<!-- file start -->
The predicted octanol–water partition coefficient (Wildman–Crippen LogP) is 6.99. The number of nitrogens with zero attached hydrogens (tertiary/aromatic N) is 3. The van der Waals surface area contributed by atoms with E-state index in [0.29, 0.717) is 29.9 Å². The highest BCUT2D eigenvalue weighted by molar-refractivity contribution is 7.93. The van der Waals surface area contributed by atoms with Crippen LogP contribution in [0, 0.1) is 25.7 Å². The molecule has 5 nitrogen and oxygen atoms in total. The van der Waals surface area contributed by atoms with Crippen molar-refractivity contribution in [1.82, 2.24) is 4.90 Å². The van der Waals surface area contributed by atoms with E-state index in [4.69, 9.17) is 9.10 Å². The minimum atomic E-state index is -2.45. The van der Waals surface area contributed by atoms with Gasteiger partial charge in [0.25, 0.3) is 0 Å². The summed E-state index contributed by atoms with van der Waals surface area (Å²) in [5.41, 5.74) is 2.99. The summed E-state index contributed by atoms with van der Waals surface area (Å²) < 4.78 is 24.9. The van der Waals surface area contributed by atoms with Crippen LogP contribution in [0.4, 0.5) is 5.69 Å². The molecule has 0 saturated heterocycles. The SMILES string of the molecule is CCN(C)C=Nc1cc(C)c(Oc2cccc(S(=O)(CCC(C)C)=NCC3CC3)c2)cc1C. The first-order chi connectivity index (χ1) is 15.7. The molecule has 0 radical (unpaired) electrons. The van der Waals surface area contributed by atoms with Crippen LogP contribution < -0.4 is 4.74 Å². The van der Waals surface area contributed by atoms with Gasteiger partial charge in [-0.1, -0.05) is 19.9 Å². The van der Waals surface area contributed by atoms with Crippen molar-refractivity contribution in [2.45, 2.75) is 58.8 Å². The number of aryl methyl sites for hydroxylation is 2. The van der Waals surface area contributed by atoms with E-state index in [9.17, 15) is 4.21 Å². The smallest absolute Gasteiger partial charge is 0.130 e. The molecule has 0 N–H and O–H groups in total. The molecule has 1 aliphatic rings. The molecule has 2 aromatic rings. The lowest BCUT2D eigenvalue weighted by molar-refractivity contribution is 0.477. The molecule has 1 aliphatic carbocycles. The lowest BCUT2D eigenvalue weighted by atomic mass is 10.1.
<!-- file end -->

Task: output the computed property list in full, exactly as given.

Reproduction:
The predicted octanol–water partition coefficient (Wildman–Crippen LogP) is 6.99. The number of nitrogens with zero attached hydrogens (tertiary/aromatic N) is 3. The van der Waals surface area contributed by atoms with E-state index in [0.29, 0.717) is 29.9 Å². The highest BCUT2D eigenvalue weighted by molar-refractivity contribution is 7.93. The van der Waals surface area contributed by atoms with Crippen LogP contribution in [0, 0.1) is 25.7 Å². The molecule has 5 nitrogen and oxygen atoms in total. The van der Waals surface area contributed by atoms with Crippen molar-refractivity contribution in [1.82, 2.24) is 4.90 Å². The van der Waals surface area contributed by atoms with E-state index in [4.69, 9.17) is 9.10 Å². The minimum atomic E-state index is -2.45. The van der Waals surface area contributed by atoms with Gasteiger partial charge in [0.25, 0.3) is 0 Å². The summed E-state index contributed by atoms with van der Waals surface area (Å²) in [5.41, 5.74) is 2.99. The summed E-state index contributed by atoms with van der Waals surface area (Å²) < 4.78 is 24.9. The van der Waals surface area contributed by atoms with Crippen LogP contribution in [0.4, 0.5) is 5.69 Å². The molecule has 0 saturated heterocycles. The SMILES string of the molecule is CCN(C)C=Nc1cc(C)c(Oc2cccc(S(=O)(CCC(C)C)=NCC3CC3)c2)cc1C. The first-order chi connectivity index (χ1) is 15.7. The molecule has 0 radical (unpaired) electrons. The van der Waals surface area contributed by atoms with Crippen LogP contribution < -0.4 is 4.74 Å². The van der Waals surface area contributed by atoms with Gasteiger partial charge in [-0.1, -0.05) is 19.9 Å². The van der Waals surface area contributed by atoms with Crippen molar-refractivity contribution in [2.45, 2.75) is 58.8 Å². The number of aryl methyl sites for hydroxylation is 2. The van der Waals surface area contributed by atoms with E-state index in [9.17, 15) is 4.21 Å². The smallest absolute Gasteiger partial charge is 0.130 e. The molecule has 0 N–H and O–H groups in total. The molecule has 1 aliphatic rings. The molecule has 2 aromatic rings. The lowest BCUT2D eigenvalue weighted by molar-refractivity contribution is 0.477. The molecule has 1 aliphatic carbocycles. The lowest BCUT2D eigenvalue weighted by atomic mass is 10.1.